Gwent Police say that officers are 'sometimes' required to transport casualties to hospital, rather than waiting for an ambulance.
– Gwent Police statement
Gwent Police works closely with all emergency services and together we take all necessary and appropriate steps to put the safety and wellbeing of members of the public first. Officers dealing with fast moving emergency situations do sometimes need to transport casualties to hospital rather than wait for an ambulance. Officers clearly do not have the same level of training as the Ambulance Service, however our duty to protect and reassure comes first and foremost.
The Welsh Ambulance service says it's working with other emergency services to reduce waiting times.
The possible side affects of aspirin must be examined before it can be widely used as a cancer prevention method, the charity Cancer Research UK has said.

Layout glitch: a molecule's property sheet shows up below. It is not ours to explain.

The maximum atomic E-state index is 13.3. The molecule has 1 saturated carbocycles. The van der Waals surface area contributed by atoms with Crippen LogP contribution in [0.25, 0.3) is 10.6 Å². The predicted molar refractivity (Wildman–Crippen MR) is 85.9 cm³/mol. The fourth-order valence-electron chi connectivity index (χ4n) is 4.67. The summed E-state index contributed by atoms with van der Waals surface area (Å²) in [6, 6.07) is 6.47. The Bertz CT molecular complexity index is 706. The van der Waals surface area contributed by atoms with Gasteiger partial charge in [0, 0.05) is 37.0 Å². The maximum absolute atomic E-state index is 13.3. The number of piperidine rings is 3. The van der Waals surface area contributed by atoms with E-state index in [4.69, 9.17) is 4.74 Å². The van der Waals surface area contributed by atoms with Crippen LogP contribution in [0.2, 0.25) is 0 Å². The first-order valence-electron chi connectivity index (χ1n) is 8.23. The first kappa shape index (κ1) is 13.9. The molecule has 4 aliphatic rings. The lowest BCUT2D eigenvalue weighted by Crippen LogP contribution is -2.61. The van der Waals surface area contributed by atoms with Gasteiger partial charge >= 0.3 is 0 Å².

A new study suggests people who take a daily dose of aspirin could significantly reduce their risk of cancer.
"Aspirin is showing promise in preventing certain types of cancer, but it's vital that we balance this with the complications it can cause - such as bleeding, stomach ulcers, or even strokes in some people," Dr Julie Sharp, head of health information at the charity said.
"Before aspirin can be recommended for cancer prevention some important questions need to be answered, including what is the best dose and how long people should take it for. And tests need to be developed to predict who is likely to have side effects."